I supposed if the digicam market has reached a saturation point, it can be interpreted as a good thing.

For years it seemed the manufacturers churned out camera after camera at a pace which the average consumer could barely keep up.

While slowing of this market segment might result in fewer models, it might also spur innovation, and, just maybe, by not diluting their product lines with so many models, result in an increase in sales.

Single use eh?
Which probves the world prefers their toys/apps. And the problems created by same when something goes amiss.
Those one use film cameras with a 27 exposure roll of film, have a dual use, well actually three uses.
One they take the picture with or without flash, two when finished the components are recycled and three, nine times out of ten there is a decent AA size battery inside which may be used in other applications and if you're like me I also hold on to the capacitor which is charged by the battery, handy for oh those so many junk-box projects which one sees from time to time.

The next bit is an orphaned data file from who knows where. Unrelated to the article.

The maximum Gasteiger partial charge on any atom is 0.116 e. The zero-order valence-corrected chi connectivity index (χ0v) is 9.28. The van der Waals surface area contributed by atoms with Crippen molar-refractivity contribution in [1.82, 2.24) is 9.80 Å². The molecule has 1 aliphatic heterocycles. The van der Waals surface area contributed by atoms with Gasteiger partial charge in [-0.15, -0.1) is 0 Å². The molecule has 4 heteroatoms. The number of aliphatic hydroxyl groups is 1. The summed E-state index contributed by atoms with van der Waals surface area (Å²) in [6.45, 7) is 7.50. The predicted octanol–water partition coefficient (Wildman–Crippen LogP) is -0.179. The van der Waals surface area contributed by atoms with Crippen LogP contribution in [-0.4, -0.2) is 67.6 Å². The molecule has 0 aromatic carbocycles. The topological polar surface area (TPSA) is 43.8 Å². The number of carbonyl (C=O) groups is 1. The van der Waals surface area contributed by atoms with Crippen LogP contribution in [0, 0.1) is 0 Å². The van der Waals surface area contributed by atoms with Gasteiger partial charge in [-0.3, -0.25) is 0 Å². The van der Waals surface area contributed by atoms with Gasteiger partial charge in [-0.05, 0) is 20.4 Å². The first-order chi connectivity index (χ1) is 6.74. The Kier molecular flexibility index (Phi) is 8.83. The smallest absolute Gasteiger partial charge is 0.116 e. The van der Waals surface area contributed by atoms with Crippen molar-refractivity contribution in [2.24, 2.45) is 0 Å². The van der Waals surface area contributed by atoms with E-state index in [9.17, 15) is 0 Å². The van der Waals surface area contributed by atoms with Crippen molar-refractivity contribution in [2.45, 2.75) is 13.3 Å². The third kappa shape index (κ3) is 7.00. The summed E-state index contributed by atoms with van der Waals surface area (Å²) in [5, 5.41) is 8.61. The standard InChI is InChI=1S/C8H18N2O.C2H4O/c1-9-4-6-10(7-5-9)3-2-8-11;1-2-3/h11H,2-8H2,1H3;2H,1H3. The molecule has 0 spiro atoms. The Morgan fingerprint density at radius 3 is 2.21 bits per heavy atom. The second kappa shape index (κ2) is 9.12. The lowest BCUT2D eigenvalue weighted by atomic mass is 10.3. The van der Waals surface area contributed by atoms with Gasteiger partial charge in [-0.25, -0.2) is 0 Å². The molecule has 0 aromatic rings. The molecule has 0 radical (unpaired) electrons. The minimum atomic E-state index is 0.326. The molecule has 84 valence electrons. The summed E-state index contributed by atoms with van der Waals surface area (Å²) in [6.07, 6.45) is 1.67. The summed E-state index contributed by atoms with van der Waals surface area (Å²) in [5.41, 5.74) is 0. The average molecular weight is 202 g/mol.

And yet, there's never been a better time to buy a full-manual-capable digicam with a fast lens. Not that that contradicts your thesis, which I think is correct -- it's just interesting.

"That's until the next paradigm shift, at any rate—which is also coming. (We just don't know what that will be yet.)"

I think we do, its the total fusion of still and video capture, even at pro/broadcast level - already realised in top end DSLRs. Although HD video still an 'add on' feature to DSLRs at the moment, with quirky feature sets and ergonomics, the next generation is bound to be a seamless integration.

We will just talk about a 'camera' assuming without question it shoots in both modes, just like shooting black and white or colour.

Probably too soon to call it a concrete trend but sadly has the ring of truth.
Made me realise that since I got a smartphone the P&S hasn't been taken out of its pouch - but, still horses for courses here. The phone is good on dull days only and the P&S is good on sunny days only!
For anyone wondering what particular devices have these awkward attributes - Sony Ericsson XPERIA X10 mini Pro and Sony DSC-W130.